Graduation Traditions Posted by Gabriele on May 27, 2012 in Culture, English Vocabulary
It is college graduation season in the United States. (High school graduation season will be coming up in June.) As many of you already know, graduation is the ceremony associated with receiving an academic degree. In a previous post I spoke about the various college degrees that are conferred* in the United States, which you may be interested in reading as well. Today I thought I would briefly discuss what a typical graduation ceremony in the United States consists of and introduce some vocabulary associated with graduation that will be helpful for you to know.
a diploma: A document issued by an educational institution, such as a university, stating that the recipient has earned a degree, when the degree was earned, and in what area the person studied.
a cap: A stiff flat hat with a tassel hanging down from the center.
a hood: An academic hood is a symbolic garment, which is worn draped around the neck (not on the head like a normal hood) and over the shoulders, and displayed down the back with the lining exposed.
a robe: A long loose flowing outer garment worn over clothing on formal occasions. Graduation robes are usually one solid color (sometimes two colors) with the colors being associated with the graduate’s university or the degree being earned.
a tassel: A bunch of loose threads or cords bound at one end and hanging free at the other, used as an ornament, attached to the center of the graduation cap. Tassels often come in the college/university’s colors and with the year of graduation on them.
the valedictorian: The student with the highest academic rank in the graduating class.
A typical college graduation ceremony in the United States includes a procession of both academic staff (i.e. professors) and candidates (graduates are called candidates until they officially graduate). Professors and candidates enter into a designated area with a stage where academic staff will sit during the ceremony. Students will often walk across this stage when receiving their diploma. At many large college institutions, where many hundreds of degrees are being granted at once, the main ceremony (sometimes called commencement) involving hundreds or even thousands of graduates is often held in a sports stadium, amphitheater, or other large outdoor venue. During a college graduation ceremony, the candidates and professors will almost always wear formal academic dress, which includes caps and gowns. The formal graduation ceremony usually begins with opening comments by an official of the university; this is often done by the university president. Then there is an invited keynote speaker (often someone famous) who gives a talk to the candidates. Then there is usually a speech by the valedictorian. The invited speaker is usually conferred an “honorary” degree for coming to the college to speak. Then the person conducting the graduation ceremony (i.e. the college president) confers degrees upon the candidates, either individually (by having them come forward when their name is called and walk across the stage) or en masse (by having everyone stand up together and have them move their tassels from one side of their cap to the other). In the United States it is common for graduates to not receive their actual diploma at the graduation ceremony, but instead to receive a certificate indicating that the person participated in the ceremony or a portfolio to hold the diploma in, that they will receive later. For students receiving an advanced degree, like a Masters or Doctorate, the graduation ceremony will likely include a ‘Hooding Ceremony’. In a Hooding Ceremony the candidates traditionally have a hood placed upon them (over their robe), on stage, by their mentor. Finally at the end of the graduation ceremony it is common for students to throw their caps in the air in celebration.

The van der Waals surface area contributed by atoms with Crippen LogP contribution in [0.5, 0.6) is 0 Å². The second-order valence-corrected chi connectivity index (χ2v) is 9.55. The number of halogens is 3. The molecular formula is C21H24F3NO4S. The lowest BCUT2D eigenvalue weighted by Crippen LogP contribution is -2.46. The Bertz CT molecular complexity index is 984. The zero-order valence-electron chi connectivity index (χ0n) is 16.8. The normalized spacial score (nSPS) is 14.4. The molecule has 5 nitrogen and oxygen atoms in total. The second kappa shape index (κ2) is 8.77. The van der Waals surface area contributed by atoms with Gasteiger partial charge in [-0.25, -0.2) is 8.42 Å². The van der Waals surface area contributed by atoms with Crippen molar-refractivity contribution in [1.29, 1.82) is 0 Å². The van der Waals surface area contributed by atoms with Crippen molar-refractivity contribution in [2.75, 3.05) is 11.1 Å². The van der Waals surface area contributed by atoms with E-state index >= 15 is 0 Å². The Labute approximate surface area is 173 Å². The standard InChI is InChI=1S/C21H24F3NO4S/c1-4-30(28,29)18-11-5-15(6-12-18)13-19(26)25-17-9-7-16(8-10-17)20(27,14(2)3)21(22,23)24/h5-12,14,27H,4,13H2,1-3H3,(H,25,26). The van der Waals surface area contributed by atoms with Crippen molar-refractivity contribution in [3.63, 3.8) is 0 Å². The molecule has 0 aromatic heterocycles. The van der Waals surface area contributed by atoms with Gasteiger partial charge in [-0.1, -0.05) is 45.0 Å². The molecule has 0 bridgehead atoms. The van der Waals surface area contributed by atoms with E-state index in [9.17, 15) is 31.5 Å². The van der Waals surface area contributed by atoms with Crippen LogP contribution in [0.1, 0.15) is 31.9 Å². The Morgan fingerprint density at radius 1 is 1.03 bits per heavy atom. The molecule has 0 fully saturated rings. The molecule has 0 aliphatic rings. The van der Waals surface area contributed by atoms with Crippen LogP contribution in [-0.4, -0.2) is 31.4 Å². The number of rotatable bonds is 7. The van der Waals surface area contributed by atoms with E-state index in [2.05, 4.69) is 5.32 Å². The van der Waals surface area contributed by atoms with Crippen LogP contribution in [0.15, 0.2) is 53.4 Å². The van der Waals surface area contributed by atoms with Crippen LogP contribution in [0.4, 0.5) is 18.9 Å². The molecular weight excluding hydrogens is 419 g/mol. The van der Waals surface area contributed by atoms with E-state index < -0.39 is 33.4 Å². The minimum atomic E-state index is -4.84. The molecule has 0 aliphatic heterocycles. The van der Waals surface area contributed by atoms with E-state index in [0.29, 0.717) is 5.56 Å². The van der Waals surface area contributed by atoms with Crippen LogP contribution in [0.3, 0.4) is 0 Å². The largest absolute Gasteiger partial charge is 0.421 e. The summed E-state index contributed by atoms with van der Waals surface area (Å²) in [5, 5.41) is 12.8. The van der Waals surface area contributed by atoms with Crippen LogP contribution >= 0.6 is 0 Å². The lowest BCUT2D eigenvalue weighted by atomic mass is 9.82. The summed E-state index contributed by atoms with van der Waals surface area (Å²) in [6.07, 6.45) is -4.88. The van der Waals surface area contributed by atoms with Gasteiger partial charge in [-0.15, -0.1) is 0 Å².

Are you hoping to graduate from a university in the United States some day? If you need help getting your English ready to study in an English-speaking country, check out all the resources available to you at: www.transparent.com.
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